[Haskell-cafe] Trying to sort out multiparameter type classes
and their instances
Jeremy Fitzhardinge
jeremy at goop.org
Tue Dec 1 22:38:28 EST 2009
On 12/01/09 17:38, Daniel Fischer wrote:
> Am Mittwoch 02 Dezember 2009 01:43:04 schrieb Jeremy Fitzhardinge:
>
>> On 12/01/09 15:12, Daniel Fischer wrote:
>>
>>> Am Dienstag 01 Dezember 2009 23:34:46 schrieb Jeremy Fitzhardinge:
>>>
>>>> I'm playing around with some types to represent a game board (like Go,
>>>> Chess, Scrabble, etc).
>>>>
>>>> I'm using a type class to represent the basic Board interface, so I can
>>>> change the implementation freely:
>>>>
>>>> class Board b pos piece where
>>>> -- Update board with piece played at pos
>>>> play :: b pos piece -> pos -> piece -> b pos piece
>>>>
>>> So the parameter b of the class is a type constructor taking two types
>>> and constructing a type from those.
>>>
>> Yep.
>>
>>
>>> IOW, it's a type constructor of kind (* -> * -> *), like (->) or Either.
>>> (* is the kind of types [Int, Char, Either Bool (), Double -> Rational ->
>>> Int, ...]
>>>
>>> [...]
>>>
>>>
>>>> but ghci complains:
>>>> board.hs:34:15:
>>>> Kind mis-match
>>>> Expected kind `* -> * -> *', but `pos -> Maybe piece' has kind `*'
>>>> In the instance declaration for `Board (pos
>>>> -> Maybe piece) pos piece'
>>>>
>>> Yes, as said above.
>>> (pos -> Maybe piece) is a *type*, but the type class expects a type
>>> constructor of kind (* -> * ->*) here.
>>>
>> I thought "(pos -> Maybe piece) pos piece" would provide the 3 type
>> arguments to Board.
>>
>> Oh, I see my mistake. I was seeing "b pos piece" as type parameters for
>> Board, but actually Board is just taking a single parameter of kind * ->
>> * -> *.
>>
> No.
>
> class Board b pos piece where
> -- Update board with piece played at pos
> play :: b pos piece -> pos -> piece -> b pos piece
>
> the class Board takes three parameters: b, pos and piece.
>
> The (first) argument of play is the type (kind *)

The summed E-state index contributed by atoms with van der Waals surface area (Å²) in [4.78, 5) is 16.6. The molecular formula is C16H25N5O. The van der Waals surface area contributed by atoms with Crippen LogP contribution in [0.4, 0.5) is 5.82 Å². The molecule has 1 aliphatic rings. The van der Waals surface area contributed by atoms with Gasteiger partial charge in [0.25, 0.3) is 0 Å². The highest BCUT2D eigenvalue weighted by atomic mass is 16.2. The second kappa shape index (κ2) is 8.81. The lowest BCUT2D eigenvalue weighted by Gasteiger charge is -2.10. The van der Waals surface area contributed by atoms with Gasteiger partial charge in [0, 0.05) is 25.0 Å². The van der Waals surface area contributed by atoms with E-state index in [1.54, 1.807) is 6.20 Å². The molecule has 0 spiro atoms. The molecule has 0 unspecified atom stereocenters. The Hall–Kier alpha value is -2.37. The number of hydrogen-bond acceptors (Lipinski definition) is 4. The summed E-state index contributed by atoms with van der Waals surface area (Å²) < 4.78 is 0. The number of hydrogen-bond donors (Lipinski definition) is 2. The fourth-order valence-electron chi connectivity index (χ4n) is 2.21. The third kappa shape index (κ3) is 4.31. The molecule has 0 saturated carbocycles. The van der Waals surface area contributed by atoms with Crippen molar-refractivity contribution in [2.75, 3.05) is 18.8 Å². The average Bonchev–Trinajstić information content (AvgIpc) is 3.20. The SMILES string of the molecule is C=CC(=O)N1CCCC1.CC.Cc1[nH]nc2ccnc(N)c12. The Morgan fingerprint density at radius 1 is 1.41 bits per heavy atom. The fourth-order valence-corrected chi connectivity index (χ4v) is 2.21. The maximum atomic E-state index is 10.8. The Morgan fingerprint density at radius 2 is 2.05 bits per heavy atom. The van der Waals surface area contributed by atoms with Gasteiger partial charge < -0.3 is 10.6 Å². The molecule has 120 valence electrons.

>
> b pos piece
>
> Thus b is a type constructor taking two arguments. Since the arguments it takes, pos and
> piece, appear as the types of the second and third argument of play, these two must be
> plain types (kind *).
>
> Thus
>
> b :: * -> * -> *
>
> But in your instance declaration, in the position of b, you pass
>
> (pos -> Maybe piece), which is a type (kind *) and not a binary type constructor as
> required by the class declaration.
> If Haskell had type-level lambdas, what you would have needed to pass there is
>
> (/\ t1 t2. (t1 -> Maybe t2))
>
> (or, if Haskell had type-constructor composition: ((. Maybe) . (->)) )
>
> However, Haskell has neither type-level lambdas nor type-constructor composition, so you
> can't.
> You can only emulate that by using newtypes, hence Method 1 in my reply.
>
>
>>
>>> Method 2: Multiparameter type class with functional dependencies and
>>> suitable kinds
>>>
>>> class Board b pos piece | b -> pos, b -> piece where
>>> play :: b -> pos -> piece -> b
>>> at :: b -> pos -> Maybe piece
>>> empty :: b
>>>
>>> instance (Eq pos) => Board (pos -> Maybe piece) pos piece where
>>> play b pos piece = \p -> if p == pos then Just piece else b p
>>> at = id
>>> empty = const Nothing
>>>
>>> requires {-# LANGUAGE FlexibleInstances #-}
>>>
>>> Not necessarily ideal either.
>>>
>> OK, but that's pretty much precisely what I was aiming for. I'm not
>> sure I understand what the difference between
>>
>> play :: b pos piece -> pos -> piece -> b pos piece
>>
>> and
>>
>> play :: b -> pos -> piece -> b
>>
>> is. Does adding type params to b here change its kind?
>>
> That's not quite correctly expressed, but basically, yes, that's it.
>
What would be the correct way to express it?
> With the signature
>
> play :: b pos piece -> pos -> piece -> b pos piece,
>
> b must be a type expression of arity 2, taking two plain types as arguments, that is, a
> type constructor of kind (* -> * -> *), like Either, State, (->) or a partially applied
> type constructor of higher arity like ((,,,) Int (Char ->Bool)) [the quadruple constructor
> (,,,) of kind (* -> * -> * -> * -> *) applied to two types, leaving two slots open].
>
OK, I think I understand now. It helps explain my questions about the
types of "first" and "second", which I always use on tuples, but their
types are much more general.
>>> Method 3: Associated type families
>>>
>>> {-# LANGUAGE TypeFamilies, FlexibleInstances #-}
>>> module Board where
>>>
>>> class Board b where
>>> type Pos b :: *
>>> type Piece b :: *
>>> play :: b -> Pos b -> Piece b -> b
>>> at :: b -> Pos b -> Maybe (Piece b)
>>> empty :: b
>>>
>>> instance (Eq pos) => Board (pos -> Maybe piece) where
>>> type Pos (pos -> Maybe piece) = pos
>>> type Piece (pos -> Maybe piece) = piece
>>> play b pos piece = \p -> if p == pos then Just piece else b p
>>> at b p = b p
>>> empty _ = Nothing
>>>
>>> I would try that first.
>>>
>> OK, there's some new stuff there I'm going to have to digest...
>>
> It's very becoming. Type families have several advantages over functional dependencies.
>
Could you go into more detail about the advantages?
Thanks,
J
More information about the Haskell-Cafe
mailing list